Despite their determinedly of-the-moment sound, Redfoo and Sky Blu are carrying on a long pop lineage: the former is Motown founder Berry Gordy's son, the latter his grandson. As red-hot electropop duo LMFAO, the uncle-nephew pairing electrifies dance floors with manic odes to party life. The 2012 Sorry for Party Rocking tour explodes with fan favorites such as "Party Rock Anthem" and newer hits such as "Sexy and I Know It," which has a bouncy swagger that dominated the Billboard Hot 100 chart for 28 weeks. Meanwhile, the band parades in neon animal prints amid backup dancers, bobbing beneath giant robot heads, tossing inflatables into the crowd, and creating a spectacle Metro Weekly calls "enormously entertaining."
When the Old Town Theater was remodeled in 2012, the owners discovered an architectural gem that waited 98 years to be uncovered. Throughout the theater, they found pressed tin dating back to the venue’s inception as a vaudeville and silent-film house in 1914. The most amazing discovery, however, was a grand staircase that had been left out of the building plans since the 1930s. Now the theater pays homage to its roots, even while offering modern amenities such as spacious seating, a professional light-and-sound system, and a television that shows stuff in color.
Specializing in petite, densely packed Andean-style tapas, Guarapo has a zest-injected menu of Latin dinner fare. Meal preambles include the chifles, guac-dotted homemade plantain chips ($6) and the beef, chicken, or cheese-filled baked potato cakes of the papa rellena ($7). Small plates such as the chicharron de cerdo, which features crispy pork on mote corn with onion salsa criolla ($8), or the garlic-sautéed jumbo shrimp of the gambas al ajillo ($10) disprove the conventional wisdom that dinner is best served in a pony keg. Dishes prepared in the ceviche style harness the mysterious power of citrus, with results including the wasibi-graced yellowfin that anchors the atun ($10). Entrees such as the veggie-laden steak known as the lomo saltado ($17) or the arroz con mariscos, with its shrimp, mussels, and calamari ($17), can find their liquid counterparts in traditional Latin drinks like an apple mojito ($10).
With Puppet Strings, the McLean Orchestra will perform Stravinsky's century-old ballet Petrouchka, which narrates the tale of a lovesick puppet who comes to life. Under the direction of the baton-wielding conductor Emil de Cou, more than 80 professional and hobbyist musicians weave together Petrouchka's solemn ode to unrequited love and bean burritos through gripping crescendos and emotive string playing. Supertitles will elucidate characters' thoughts in writing over the stage. Then the orchestra switches from puppet strings to cello strings with Antonin Dvorak's Concerto for Cello featuring cello soloist Amy Ward Butler. Derrieres can park themselves in any seat in the general-admission section with first-come, first-served seating.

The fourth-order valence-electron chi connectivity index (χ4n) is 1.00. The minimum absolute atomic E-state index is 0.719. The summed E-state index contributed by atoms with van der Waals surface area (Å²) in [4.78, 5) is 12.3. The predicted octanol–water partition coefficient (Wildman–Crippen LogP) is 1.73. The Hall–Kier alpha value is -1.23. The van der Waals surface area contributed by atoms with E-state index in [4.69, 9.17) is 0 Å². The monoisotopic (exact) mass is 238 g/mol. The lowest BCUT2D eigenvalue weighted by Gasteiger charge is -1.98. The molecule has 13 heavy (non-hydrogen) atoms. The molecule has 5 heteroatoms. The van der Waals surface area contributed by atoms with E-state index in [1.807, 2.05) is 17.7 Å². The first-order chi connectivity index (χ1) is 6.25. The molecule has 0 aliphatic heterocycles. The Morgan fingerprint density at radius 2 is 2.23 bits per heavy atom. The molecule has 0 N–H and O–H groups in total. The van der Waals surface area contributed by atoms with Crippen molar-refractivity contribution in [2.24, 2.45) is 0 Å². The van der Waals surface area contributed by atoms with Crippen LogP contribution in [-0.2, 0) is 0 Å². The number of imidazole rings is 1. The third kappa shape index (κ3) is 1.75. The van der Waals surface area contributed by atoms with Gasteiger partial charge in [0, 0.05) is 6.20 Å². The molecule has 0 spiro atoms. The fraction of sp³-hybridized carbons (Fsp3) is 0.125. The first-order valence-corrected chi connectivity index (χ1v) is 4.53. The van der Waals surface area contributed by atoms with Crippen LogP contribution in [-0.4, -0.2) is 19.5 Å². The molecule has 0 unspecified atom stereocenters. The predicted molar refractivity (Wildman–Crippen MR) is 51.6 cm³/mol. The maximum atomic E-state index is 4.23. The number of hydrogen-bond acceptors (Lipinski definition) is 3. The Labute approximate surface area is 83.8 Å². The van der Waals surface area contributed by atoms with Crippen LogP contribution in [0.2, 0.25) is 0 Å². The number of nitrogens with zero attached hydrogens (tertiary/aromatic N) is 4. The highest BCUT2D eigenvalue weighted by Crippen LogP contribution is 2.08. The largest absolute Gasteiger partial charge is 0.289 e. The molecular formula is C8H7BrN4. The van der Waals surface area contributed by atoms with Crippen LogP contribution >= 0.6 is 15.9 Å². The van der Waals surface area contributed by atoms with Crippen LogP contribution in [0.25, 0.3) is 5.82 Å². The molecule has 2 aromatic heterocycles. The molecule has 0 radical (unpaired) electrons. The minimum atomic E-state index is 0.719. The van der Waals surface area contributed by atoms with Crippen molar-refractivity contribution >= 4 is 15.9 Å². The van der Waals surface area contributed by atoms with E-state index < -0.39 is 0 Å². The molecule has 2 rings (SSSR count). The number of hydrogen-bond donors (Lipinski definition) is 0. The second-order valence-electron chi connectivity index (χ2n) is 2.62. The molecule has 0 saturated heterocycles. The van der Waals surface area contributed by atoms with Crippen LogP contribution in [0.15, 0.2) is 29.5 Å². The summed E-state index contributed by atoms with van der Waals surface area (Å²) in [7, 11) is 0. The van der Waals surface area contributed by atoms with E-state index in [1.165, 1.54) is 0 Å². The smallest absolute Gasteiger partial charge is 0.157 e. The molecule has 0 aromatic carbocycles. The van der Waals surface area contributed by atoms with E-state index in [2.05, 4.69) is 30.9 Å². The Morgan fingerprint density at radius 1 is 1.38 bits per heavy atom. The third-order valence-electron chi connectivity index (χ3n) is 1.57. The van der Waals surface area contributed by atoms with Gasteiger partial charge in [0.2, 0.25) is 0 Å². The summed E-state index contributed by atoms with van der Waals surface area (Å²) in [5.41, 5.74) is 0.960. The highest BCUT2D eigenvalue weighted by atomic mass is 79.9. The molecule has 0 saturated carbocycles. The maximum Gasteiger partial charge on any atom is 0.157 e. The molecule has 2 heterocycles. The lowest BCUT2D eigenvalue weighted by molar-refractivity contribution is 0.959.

André Rieu enchants all tastes as he leads his Johann Strauss Orchestra through an evening of virtuosic swooning and dancing in the aisles. A violinist since the age of 5, after a biochemistry degree and two divorces, André radiates his lifelong love of classical music into the audience, tipping the scales of fancy and footloose. Like an omnipotent marionette artist, he maestros both the orchestra and spectators into enticing bouts of ballroom dancing, taking breaks between his Pied Pipering to excitedly play his Stradivarius violin. As Rieu interacts with the audience, the air fills with the kaleidoscopic balloons, lilting tenors and sopranos, and special surprises, which may include a John Philip Sousa séance or a tuba-hole marshmallow toss.
Havana Nights Dining and Jazz's moody allure earned the restaurant the title of "Best Restaurant Reviewed in 2012" by The Virginian-Pilot. With its trio of unique venues, the restaurant invites guests to three very different experiences under the same roof. The Caribbean Room features Caribbean-American fusion dishes from Chef Kent Johnson's kitchen amid a "beautifully moody and dark dining space," as described by HamptonRoads.com. Surrounded by murals of palm trees, diners browse wine and spirits menus on iPads and dig into interpretations of arroz con pollo and gulf bouillabaisse.
In an adjoining space, the Bang and Olufsen Jazz Club vibrates with improvised scales during live performances every Thursday, Friday, and Saturday evening. Upstairs, in a private lounge, cigar enthusiasts can kick back in large leather chairs while enjoying stogies and writing secret messages to each other in the clouds of aromatic smoke.